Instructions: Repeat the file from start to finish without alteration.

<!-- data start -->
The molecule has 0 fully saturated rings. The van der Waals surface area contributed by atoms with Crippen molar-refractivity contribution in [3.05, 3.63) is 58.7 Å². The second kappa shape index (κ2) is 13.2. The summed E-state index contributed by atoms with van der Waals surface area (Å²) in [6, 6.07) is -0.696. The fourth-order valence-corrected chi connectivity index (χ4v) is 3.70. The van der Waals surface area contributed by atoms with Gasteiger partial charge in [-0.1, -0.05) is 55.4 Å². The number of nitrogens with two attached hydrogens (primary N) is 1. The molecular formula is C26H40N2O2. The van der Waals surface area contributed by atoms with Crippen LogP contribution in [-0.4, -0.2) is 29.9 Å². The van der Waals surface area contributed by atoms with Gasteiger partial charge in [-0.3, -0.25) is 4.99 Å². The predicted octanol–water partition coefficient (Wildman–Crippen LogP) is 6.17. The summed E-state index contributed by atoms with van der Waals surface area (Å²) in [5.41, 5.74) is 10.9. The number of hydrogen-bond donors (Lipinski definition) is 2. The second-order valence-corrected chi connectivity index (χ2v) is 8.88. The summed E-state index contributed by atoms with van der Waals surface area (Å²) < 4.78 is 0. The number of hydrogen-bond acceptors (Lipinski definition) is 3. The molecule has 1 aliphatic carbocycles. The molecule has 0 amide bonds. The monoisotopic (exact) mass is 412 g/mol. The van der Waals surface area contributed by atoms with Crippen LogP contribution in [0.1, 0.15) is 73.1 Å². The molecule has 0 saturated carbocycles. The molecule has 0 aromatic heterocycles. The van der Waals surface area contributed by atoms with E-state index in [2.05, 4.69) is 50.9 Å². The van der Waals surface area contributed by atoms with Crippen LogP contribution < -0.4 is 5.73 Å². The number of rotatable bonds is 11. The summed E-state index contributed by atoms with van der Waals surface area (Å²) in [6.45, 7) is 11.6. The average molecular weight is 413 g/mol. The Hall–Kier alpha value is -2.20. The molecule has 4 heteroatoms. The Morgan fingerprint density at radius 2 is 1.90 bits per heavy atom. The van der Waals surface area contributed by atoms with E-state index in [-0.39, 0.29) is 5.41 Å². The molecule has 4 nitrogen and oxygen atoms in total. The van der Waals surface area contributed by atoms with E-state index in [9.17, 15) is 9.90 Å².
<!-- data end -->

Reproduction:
The molecule has 0 fully saturated rings. The van der Waals surface area contributed by atoms with Crippen molar-refractivity contribution in [3.05, 3.63) is 58.7 Å². The second kappa shape index (κ2) is 13.2. The summed E-state index contributed by atoms with van der Waals surface area (Å²) in [6, 6.07) is -0.696. The fourth-order valence-corrected chi connectivity index (χ4v) is 3.70. The van der Waals surface area contributed by atoms with Gasteiger partial charge in [-0.1, -0.05) is 55.4 Å². The number of nitrogens with two attached hydrogens (primary N) is 1. The molecular formula is C26H40N2O2. The van der Waals surface area contributed by atoms with Crippen LogP contribution in [-0.4, -0.2) is 29.9 Å². The van der Waals surface area contributed by atoms with Gasteiger partial charge in [-0.3, -0.25) is 4.99 Å². The predicted octanol–water partition coefficient (Wildman–Crippen LogP) is 6.17. The summed E-state index contributed by atoms with van der Waals surface area (Å²) in [5.41, 5.74) is 10.9. The number of hydrogen-bond donors (Lipinski definition) is 2. The second-order valence-corrected chi connectivity index (χ2v) is 8.88. The summed E-state index contributed by atoms with van der Waals surface area (Å²) < 4.78 is 0. The number of hydrogen-bond acceptors (Lipinski definition) is 3. The molecule has 1 aliphatic carbocycles. The molecule has 0 amide bonds. The monoisotopic (exact) mass is 412 g/mol. The van der Waals surface area contributed by atoms with Crippen LogP contribution in [0.1, 0.15) is 73.1 Å². The molecule has 0 saturated carbocycles. The molecule has 0 aromatic heterocycles. The van der Waals surface area contributed by atoms with E-state index in [2.05, 4.69) is 50.9 Å². The van der Waals surface area contributed by atoms with Crippen LogP contribution < -0.4 is 5.73 Å². The number of rotatable bonds is 11. The summed E-state index contributed by atoms with van der Waals surface area (Å²) in [6.45, 7) is 11.6. The average molecular weight is 413 g/mol. The Hall–Kier alpha value is -2.20. The molecule has 4 heteroatoms. The Morgan fingerprint density at radius 2 is 1.90 bits per heavy atom. The van der Waals surface area contributed by atoms with E-state index in [-0.39, 0.29) is 5.41 Å². The molecule has 4 nitrogen and oxygen atoms in total. The van der Waals surface area contributed by atoms with E-state index in [9.17, 15) is 9.90 Å².